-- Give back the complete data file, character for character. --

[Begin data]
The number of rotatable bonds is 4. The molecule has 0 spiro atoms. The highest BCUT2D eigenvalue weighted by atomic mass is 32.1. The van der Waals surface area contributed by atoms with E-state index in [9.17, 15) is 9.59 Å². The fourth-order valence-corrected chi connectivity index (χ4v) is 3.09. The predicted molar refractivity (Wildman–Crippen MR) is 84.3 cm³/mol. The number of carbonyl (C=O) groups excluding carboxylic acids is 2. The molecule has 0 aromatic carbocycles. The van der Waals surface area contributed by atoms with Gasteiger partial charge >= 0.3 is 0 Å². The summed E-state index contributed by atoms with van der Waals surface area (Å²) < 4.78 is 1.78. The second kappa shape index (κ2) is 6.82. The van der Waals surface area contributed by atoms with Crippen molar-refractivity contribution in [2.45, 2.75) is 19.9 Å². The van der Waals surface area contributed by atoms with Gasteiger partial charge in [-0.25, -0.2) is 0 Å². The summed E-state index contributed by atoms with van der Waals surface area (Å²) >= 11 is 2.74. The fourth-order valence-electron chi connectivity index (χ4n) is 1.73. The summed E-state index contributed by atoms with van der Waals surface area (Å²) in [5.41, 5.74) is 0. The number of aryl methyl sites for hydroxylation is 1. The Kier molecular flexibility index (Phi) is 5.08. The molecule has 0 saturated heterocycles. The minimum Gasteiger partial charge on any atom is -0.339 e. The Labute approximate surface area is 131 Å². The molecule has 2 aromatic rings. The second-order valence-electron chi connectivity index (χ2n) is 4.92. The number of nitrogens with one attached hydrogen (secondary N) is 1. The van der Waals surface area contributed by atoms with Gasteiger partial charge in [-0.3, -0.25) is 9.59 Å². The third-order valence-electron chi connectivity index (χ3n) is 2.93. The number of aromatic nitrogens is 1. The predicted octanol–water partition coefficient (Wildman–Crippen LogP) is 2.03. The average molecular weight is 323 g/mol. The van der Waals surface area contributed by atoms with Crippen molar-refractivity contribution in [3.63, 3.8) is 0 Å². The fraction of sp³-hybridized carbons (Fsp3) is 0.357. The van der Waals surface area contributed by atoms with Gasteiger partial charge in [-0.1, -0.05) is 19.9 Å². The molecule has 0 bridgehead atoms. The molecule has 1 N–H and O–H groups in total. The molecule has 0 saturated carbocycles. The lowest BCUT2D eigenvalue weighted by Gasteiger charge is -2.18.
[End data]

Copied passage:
The number of rotatable bonds is 4. The molecule has 0 spiro atoms. The highest BCUT2D eigenvalue weighted by atomic mass is 32.1. The van der Waals surface area contributed by atoms with E-state index in [9.17, 15) is 9.59 Å². The fourth-order valence-corrected chi connectivity index (χ4v) is 3.09. The predicted molar refractivity (Wildman–Crippen MR) is 84.3 cm³/mol. The number of carbonyl (C=O) groups excluding carboxylic acids is 2. The molecule has 0 aromatic carbocycles. The van der Waals surface area contributed by atoms with Gasteiger partial charge >= 0.3 is 0 Å². The summed E-state index contributed by atoms with van der Waals surface area (Å²) < 4.78 is 1.78. The second kappa shape index (κ2) is 6.82. The van der Waals surface area contributed by atoms with Crippen molar-refractivity contribution in [2.45, 2.75) is 19.9 Å². The van der Waals surface area contributed by atoms with Gasteiger partial charge in [-0.25, -0.2) is 0 Å². The summed E-state index contributed by atoms with van der Waals surface area (Å²) >= 11 is 2.74. The fourth-order valence-electron chi connectivity index (χ4n) is 1.73. The summed E-state index contributed by atoms with van der Waals surface area (Å²) in [5.41, 5.74) is 0. The number of aryl methyl sites for hydroxylation is 1. The Kier molecular flexibility index (Phi) is 5.08. The molecule has 0 saturated heterocycles. The minimum Gasteiger partial charge on any atom is -0.339 e. The Labute approximate surface area is 131 Å². The molecule has 2 aromatic rings. The second-order valence-electron chi connectivity index (χ2n) is 4.92. The number of nitrogens with one attached hydrogen (secondary N) is 1. The van der Waals surface area contributed by atoms with Gasteiger partial charge in [-0.3, -0.25) is 9.59 Å². The third-order valence-electron chi connectivity index (χ3n) is 2.93. The number of aromatic nitrogens is 1. The predicted octanol–water partition coefficient (Wildman–Crippen LogP) is 2.03. The average molecular weight is 323 g/mol. The van der Waals surface area contributed by atoms with Crippen molar-refractivity contribution in [3.63, 3.8) is 0 Å². The fraction of sp³-hybridized carbons (Fsp3) is 0.357. The van der Waals surface area contributed by atoms with Gasteiger partial charge in [-0.1, -0.05) is 19.9 Å². The molecule has 0 bridgehead atoms. The molecule has 1 N–H and O–H groups in total. The molecule has 0 saturated carbocycles. The lowest BCUT2D eigenvalue weighted by Gasteiger charge is -2.18.